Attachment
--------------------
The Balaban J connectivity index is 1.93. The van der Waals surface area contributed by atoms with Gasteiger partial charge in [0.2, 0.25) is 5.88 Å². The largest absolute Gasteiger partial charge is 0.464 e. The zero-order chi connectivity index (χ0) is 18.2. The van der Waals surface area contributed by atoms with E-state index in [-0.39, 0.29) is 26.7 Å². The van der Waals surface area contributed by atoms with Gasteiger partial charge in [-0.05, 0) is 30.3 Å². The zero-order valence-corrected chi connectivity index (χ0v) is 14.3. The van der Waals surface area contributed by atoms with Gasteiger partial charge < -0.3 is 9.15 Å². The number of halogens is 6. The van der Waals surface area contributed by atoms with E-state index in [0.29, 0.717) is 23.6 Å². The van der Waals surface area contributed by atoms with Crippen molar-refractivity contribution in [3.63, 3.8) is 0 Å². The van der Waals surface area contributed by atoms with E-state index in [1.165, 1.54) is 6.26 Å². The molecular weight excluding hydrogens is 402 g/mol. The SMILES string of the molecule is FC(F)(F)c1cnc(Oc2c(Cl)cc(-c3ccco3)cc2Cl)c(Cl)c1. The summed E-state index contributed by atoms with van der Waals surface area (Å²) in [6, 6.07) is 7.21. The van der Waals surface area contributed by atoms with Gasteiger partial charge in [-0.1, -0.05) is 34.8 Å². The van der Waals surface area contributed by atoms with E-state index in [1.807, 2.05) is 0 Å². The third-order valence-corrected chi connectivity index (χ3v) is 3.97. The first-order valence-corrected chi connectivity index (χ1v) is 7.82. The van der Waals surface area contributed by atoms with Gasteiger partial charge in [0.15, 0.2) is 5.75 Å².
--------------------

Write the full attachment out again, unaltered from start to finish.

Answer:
The Balaban J connectivity index is 1.93. The van der Waals surface area contributed by atoms with Gasteiger partial charge in [0.2, 0.25) is 5.88 Å². The largest absolute Gasteiger partial charge is 0.464 e. The zero-order chi connectivity index (χ0) is 18.2. The van der Waals surface area contributed by atoms with E-state index in [-0.39, 0.29) is 26.7 Å². The van der Waals surface area contributed by atoms with Gasteiger partial charge in [-0.05, 0) is 30.3 Å². The zero-order valence-corrected chi connectivity index (χ0v) is 14.3. The van der Waals surface area contributed by atoms with Gasteiger partial charge < -0.3 is 9.15 Å². The number of halogens is 6. The van der Waals surface area contributed by atoms with E-state index in [0.29, 0.717) is 23.6 Å². The van der Waals surface area contributed by atoms with Crippen molar-refractivity contribution in [3.63, 3.8) is 0 Å². The van der Waals surface area contributed by atoms with E-state index in [1.165, 1.54) is 6.26 Å². The molecular weight excluding hydrogens is 402 g/mol. The SMILES string of the molecule is FC(F)(F)c1cnc(Oc2c(Cl)cc(-c3ccco3)cc2Cl)c(Cl)c1. The summed E-state index contributed by atoms with van der Waals surface area (Å²) in [6, 6.07) is 7.21. The van der Waals surface area contributed by atoms with Gasteiger partial charge in [-0.1, -0.05) is 34.8 Å². The van der Waals surface area contributed by atoms with E-state index in [1.807, 2.05) is 0 Å². The third-order valence-corrected chi connectivity index (χ3v) is 3.97. The first-order valence-corrected chi connectivity index (χ1v) is 7.82. The van der Waals surface area contributed by atoms with Gasteiger partial charge in [0.15, 0.2) is 5.75 Å².